Tesla CEO Elon Musk has always argued that data collection is his car company’s secret sauce, and he did it again on Wednesday, on a call with investors. Having a big fleet of Tesla vehicles on the road is nice, he said, “because it allows us to collect these corner cases and learn from them.” Every so often, Tesla will push out an over-the-air software update, suddenly giving its cars the power to, say, fart on command, or play Netflix movies over the center console screen, or change lanes by themselves on the highway. (Musk has said that a Tesla purchased today has all the hardware needs to become a totally self-driving car—once, of course, the company pushes out the right software update.) Then it will suck back information about how that feature is working in the real world, and use it to perfect the product.
Last month, Tesla pushed out a feature called “Smart Summon,” which allows drivers to beckon their vehicles straight to them using the Tesla app, Knight Rider-style. (The feature is only supposed to be used on private parking lots or driveways, and then only when the driver has her eyes on the vehicle.) And though “Smart Summon” is still in beta, Musk said on Wednesday that it has now been used over 1 million times. That means the company has captured 1 million maneuvers’ worth of data on weird parking lot happenings, and can use it to make its cars drive themselves around parking lots with more, well, confidnence.
Some improvement is needed: Video posted on social media show one Tesla that can’t tell the difference between grass and asphalt, and another that almost dinged another car, and yet another that actually did. (The US Department of Transportation told Reuters earlier this month that it is aware of the Smart Summon feature, is “gathering information” about its safety performance.)
Still, lots of Tesla drivers are plenty pleased with the way Smart Summon has navigated their precious vehicles through parking lots, and according to experts, that’s impressive. Turns out navigating a parking lot is one of the more difficult things Elon Musk—or anyone, really—could ask a self-driving vehicle to do. “In terms of solving parking lots where [the tech] does it perfectly, better than humans? Yeah, that’s hard,” says Matthew Johnson-Roberson, assistant professor of engineering at the University of Michigan and the cofounder of Refraction AI, a startup that is building autonomous delivery vehicles. No wonder those fender-bender videos are floating around the internet.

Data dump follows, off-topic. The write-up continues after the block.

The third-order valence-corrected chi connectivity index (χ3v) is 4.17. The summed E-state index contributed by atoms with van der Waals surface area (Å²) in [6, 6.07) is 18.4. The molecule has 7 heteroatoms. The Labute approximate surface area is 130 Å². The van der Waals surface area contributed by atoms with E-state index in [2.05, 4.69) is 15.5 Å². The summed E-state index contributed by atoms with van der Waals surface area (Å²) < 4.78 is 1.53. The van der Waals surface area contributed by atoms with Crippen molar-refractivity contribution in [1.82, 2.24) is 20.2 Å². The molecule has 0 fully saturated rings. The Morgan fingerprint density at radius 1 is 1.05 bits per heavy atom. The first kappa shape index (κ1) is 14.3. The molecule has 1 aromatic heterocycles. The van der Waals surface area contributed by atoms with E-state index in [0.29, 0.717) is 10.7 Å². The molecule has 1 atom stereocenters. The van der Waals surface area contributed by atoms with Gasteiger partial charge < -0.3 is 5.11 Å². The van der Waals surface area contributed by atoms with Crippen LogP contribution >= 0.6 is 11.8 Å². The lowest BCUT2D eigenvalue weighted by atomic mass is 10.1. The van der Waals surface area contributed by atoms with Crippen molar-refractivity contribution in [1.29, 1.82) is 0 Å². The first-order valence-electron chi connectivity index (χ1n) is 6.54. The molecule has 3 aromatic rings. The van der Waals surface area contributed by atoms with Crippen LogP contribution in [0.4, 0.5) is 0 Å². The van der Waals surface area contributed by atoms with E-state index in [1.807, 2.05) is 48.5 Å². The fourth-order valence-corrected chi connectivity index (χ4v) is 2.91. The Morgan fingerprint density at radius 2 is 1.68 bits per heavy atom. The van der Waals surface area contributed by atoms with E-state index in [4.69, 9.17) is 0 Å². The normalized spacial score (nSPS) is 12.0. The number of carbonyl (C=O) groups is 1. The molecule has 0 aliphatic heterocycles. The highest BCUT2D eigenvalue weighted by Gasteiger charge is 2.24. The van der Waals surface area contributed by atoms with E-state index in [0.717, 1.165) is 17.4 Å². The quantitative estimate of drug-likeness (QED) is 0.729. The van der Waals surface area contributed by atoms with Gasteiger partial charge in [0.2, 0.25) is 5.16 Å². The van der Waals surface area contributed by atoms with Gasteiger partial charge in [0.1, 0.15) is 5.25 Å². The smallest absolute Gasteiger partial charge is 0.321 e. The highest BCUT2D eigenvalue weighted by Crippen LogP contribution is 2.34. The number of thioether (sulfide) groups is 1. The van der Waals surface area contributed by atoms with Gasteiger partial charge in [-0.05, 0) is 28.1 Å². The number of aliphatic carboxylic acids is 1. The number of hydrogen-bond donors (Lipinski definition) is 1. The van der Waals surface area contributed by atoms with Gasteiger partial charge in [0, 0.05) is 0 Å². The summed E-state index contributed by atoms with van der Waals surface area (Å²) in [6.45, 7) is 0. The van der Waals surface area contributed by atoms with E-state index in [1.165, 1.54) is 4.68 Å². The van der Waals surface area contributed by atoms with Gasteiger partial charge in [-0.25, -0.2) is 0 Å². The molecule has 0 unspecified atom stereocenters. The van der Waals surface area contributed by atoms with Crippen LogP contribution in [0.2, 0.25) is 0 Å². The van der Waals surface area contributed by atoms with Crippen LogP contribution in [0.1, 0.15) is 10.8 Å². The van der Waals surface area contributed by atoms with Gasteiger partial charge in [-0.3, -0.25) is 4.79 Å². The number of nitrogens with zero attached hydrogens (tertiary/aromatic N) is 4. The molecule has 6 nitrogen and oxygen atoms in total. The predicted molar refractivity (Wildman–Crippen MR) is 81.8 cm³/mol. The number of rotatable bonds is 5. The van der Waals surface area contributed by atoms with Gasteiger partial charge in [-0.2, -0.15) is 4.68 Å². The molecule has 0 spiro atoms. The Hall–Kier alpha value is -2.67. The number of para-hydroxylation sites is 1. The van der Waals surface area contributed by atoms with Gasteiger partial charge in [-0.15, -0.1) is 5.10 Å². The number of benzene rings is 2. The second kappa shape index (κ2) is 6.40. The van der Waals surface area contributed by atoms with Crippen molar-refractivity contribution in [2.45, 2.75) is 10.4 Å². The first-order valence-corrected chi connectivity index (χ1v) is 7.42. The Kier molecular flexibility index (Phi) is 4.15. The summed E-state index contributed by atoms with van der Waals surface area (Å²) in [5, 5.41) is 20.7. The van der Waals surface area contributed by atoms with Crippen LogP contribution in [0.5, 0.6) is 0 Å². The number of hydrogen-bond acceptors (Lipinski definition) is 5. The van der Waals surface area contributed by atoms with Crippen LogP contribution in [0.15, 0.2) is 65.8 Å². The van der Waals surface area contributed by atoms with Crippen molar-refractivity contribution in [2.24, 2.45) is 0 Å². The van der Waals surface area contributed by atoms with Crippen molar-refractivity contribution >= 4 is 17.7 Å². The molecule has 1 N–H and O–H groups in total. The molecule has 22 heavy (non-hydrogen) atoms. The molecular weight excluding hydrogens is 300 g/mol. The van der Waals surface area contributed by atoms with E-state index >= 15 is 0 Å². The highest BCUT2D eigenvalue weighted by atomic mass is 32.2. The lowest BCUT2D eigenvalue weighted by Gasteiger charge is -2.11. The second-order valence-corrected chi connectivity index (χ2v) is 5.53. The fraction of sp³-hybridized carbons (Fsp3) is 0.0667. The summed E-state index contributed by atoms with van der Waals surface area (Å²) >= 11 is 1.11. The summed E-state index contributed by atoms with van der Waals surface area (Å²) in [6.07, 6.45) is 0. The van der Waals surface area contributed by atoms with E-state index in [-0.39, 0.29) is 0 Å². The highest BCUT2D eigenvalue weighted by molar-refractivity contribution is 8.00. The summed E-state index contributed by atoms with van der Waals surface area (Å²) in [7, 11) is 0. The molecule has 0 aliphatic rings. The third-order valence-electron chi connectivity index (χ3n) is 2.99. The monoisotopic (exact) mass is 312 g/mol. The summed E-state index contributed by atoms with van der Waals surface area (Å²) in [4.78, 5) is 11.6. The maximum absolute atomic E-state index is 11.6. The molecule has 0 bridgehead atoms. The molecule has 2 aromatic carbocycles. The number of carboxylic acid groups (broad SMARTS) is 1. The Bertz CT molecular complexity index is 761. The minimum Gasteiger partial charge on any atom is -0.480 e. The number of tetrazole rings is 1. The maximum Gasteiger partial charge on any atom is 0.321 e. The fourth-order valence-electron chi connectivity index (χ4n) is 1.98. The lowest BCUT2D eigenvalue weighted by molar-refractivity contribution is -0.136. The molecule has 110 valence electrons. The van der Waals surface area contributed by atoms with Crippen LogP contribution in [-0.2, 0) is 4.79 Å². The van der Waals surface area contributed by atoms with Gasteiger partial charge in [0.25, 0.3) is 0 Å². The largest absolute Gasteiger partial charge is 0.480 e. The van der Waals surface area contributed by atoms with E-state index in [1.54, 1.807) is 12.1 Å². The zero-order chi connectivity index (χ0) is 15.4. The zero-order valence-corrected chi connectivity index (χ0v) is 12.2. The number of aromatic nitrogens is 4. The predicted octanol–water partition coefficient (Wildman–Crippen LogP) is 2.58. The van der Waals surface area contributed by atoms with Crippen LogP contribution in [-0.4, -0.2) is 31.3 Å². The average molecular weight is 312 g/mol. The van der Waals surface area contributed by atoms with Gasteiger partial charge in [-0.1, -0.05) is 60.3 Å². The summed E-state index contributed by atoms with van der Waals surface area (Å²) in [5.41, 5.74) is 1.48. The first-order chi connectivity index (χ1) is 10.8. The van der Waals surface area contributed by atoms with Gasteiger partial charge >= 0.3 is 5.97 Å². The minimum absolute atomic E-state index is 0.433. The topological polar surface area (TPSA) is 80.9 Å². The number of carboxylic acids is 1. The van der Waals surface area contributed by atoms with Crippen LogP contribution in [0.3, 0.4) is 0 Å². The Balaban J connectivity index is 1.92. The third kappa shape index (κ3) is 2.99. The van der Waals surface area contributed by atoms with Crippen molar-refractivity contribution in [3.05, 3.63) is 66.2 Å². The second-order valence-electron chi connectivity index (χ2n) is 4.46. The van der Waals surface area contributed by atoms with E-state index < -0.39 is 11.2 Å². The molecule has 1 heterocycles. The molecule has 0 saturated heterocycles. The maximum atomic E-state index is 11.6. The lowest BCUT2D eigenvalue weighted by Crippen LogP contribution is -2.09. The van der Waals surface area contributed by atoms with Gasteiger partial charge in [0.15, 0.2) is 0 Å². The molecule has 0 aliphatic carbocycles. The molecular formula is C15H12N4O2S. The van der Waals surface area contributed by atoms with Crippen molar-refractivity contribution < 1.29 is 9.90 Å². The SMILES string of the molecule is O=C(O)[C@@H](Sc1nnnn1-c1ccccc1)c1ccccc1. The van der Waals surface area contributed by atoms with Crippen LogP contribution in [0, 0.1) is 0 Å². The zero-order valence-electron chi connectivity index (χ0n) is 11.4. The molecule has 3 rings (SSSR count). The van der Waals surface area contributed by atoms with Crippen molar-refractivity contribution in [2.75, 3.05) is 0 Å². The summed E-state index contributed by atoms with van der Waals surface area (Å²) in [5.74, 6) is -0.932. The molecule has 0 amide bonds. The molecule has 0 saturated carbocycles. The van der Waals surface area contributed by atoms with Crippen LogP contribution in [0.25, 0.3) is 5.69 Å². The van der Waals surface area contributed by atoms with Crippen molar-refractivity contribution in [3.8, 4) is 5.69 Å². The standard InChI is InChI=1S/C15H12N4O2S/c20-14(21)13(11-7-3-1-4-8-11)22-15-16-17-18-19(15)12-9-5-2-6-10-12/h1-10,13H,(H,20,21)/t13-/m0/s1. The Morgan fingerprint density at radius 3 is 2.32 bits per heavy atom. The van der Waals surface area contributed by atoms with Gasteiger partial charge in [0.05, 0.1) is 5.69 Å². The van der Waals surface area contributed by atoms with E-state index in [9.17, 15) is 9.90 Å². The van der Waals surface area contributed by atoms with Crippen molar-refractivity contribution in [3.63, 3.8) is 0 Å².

In fact, parking lots are one of the most human places you could put a car that doesn’t need a human to drive. Their rules are not always consistent, and drivers, moreover, don’t always follow them. They’re full of little people-to-people interactions: a wave to let the dad behind the stroller that that you’re going to stop and let him cross; a nod to tell the other driver to inform him that you’re waiting for this woman fiddling with her keys to finally pull out of her spot. These are very complicated things for computer systems to learn, even if they’re trained on tons and tons of real-life parking lot data.
If the parking lot is underground, the car also might lose a valuable source of data—its access to GPS. In that case, it’s up to the car to “localize,” or figure out where it is relative to other cars and people and shopping carts and walls, based on its other built-in sensors. (Today’s Teslas, for example, come with eight cameras and a forward-facing radar unit, all of which help the car “see”.)
Francesco Borrelli, a professor who studies automotive control systems at UC Berkeley, says this “localization” task is especially hard in a parking lot or structure. “Localizing yourself in tight spaces only with cameras might be hard,” he says. “That is a fact. If you had laser scanning, it would be easier.” Musk has argued that Tesla vehicles will one day be able to operate completely autonomously without expensive laser sensors, or lidar—so the cars come without it.
Parking lots are especially human compared to a highway, where, as Johnson-Roberson puts it, “automated driving is effectively solved.” On a highway, all vehicles are moving in the same direction and at around the same speed (unless something has gone terribly wrong). Cars generally have a few lanes in which to maneuver, and thus some “grace space” to screw up in before the car smashes into anything. And highways are uniform places, mostly: no pedestrians, no bicycles, ample warnings before you hit a construction zone.
But parking lots? Chaos! Confusion!
One thing would make self-driving in parking lots much easier, experts say: vehicle-to-vehicle communication. If cars could coordinate with each other, instead of having to learn the vagaries of human behavior, they’d have a much easier time in parking lots. In fact, Borrelli isn’t quite convinced that an autonomous vehicle will ever be able to perfectly navigate a parking lot based on machine learning alone. Cars might need to perform the robot equivalent of nods and waves to get through those labyrinths.
Still, there’s one clear reason why Tesla’s decision to tackle parking lots makes a lot of sense: It’s way less risky. “Smart Summon” can operate at a top speed of 5 or 6 mph, so a crash would be more fender-bender than demolition derby. “You’re not going to kill anybody,” says Borrelli. “If something goes wrong, you scratch the car.” That, of course, is what autobody shops are for.
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